Dual intracellular recordings and computational models of slow inhibitory postsynaptic potentials in rat neocortical and hippocampal slices.
Alex M. Thomson and Alain Destexhe

Neuroscience 92: 427-443, 1999

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Dual intracellular recordings in slices of adult rat neocortex and hippocampus investigated slow, putative GABAB receptor-mediated inhibitory postsynaptic potentials. In most pairs tested in which the interneuron elicited a fast inhibitory postsynaptic potential in the pyramid, this GABAA receptor mediated inhibitory postsynaptic potential was entirely blocked by bicuculline or picrotoxin (3:3 in neocortex, 6:8 in CA1, all CA1 basket cells), even when high-frequency presynaptic spike trains were elicited. However, in three of 85 neocortical paired recordings involving an interneuron, although no discernible response was elicited by single presynaptic interneuronal spikes, a long latency (>=20ms) inhibitory postsynaptic potential was elicited by a train of >=3 spikes at frequencies >=50-100Hz. This slow inhibitory postsynaptic potential was insensitive to bicuculline (one pair tested). In neocortex, slow inhibitory postsynaptic potential duration reached a maximum of 200ms even with prolonged presynaptic spike trains. In contrast, summing fast, GABAA inhibitory postsynaptic potentials, elicited by spike trains, lasted as long as the train. Between four and 10 presynaptic spikes, mean peak slow inhibitory postsynaptic potential amplitude increased sharply to 0.38, 2.6 and 2.9mV, respectively, in the three neocortical pairs (membrane potential -60 to -65mV). Thereafter increases in spike number had little additional effect on amplitude. In two of eight pairs in CA1, one involving a presynaptic basket cell and the other a putative bistratified interneuron, the fast inhibitory postsynaptic potential was blocked by bicuculline revealing a slow inhibitory postsynaptic potential that was greatly reduced by 100uM CGP 35348 (basket cell pair). The sensitivity of this slow inhibitory postsynaptic potential to spike number was similar to that of neocortical `pure’ slow inhibitory postsynaptic potentials, but was of longer duration, its plateau phase outlasting 200ms spike trains and its maximum duration exceeding 400ms. Computational models of GABA release, diffusion and uptake suggested that extracellular accumulation of GABA cannot alone account for the non-linear relationship between spike number and inhibitory postsynaptic potential amplitude. However, cooperativity in the kinetics of GABAB transduction mechanisms provided non-linear relations similar to experimental data. Different kinetic models were considered for how G-proteins activate K+ channels, including allosteric models. For all models, the best fit to experimental data was obtained with four G-protein binding sites on the K+ channels, consistent with a tetrameric structure for the K+ channels associated with GABAB receptors.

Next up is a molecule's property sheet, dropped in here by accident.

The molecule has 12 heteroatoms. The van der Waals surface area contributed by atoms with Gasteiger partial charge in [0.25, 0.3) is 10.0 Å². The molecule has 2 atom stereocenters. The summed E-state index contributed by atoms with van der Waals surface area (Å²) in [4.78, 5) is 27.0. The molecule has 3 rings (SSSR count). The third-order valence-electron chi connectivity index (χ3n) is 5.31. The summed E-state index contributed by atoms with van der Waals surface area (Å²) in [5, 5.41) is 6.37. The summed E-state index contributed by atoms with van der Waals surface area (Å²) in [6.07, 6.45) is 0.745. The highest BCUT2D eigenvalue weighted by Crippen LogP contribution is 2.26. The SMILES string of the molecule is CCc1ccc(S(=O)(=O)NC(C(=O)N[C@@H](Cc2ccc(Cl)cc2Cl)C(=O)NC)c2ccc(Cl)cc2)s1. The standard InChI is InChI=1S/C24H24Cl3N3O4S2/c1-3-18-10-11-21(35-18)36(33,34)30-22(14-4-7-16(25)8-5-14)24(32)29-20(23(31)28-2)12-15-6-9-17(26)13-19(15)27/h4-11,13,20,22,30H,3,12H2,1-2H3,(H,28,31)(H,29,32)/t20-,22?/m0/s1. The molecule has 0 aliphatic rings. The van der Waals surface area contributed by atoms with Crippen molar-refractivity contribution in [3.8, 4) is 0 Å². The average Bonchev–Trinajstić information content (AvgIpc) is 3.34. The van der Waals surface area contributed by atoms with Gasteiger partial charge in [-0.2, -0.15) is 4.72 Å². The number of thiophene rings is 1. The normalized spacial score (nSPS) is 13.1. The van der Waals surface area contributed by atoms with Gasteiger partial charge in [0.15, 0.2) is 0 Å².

Thus some inhibitory connections in neocortex and hippocampus appear mediated solely by fast GABAA receptors, while others appear mediated solely by slow, non-ionotropic, possibly GABAB receptors. In addition, some inhibitory postsynaptic potentials arising in proximal portions of CA1 pyramidal cells are mediated by both GABAA and GABAB receptors. Our data indicate that the GABA released by a single interneuron can saturate the GABAB receptor mechanism(s) accessible to it and that `spillover’ to extrasynaptic sites need not necessarily be proposed to explain these slow inhibitory postsynaptic potential properties.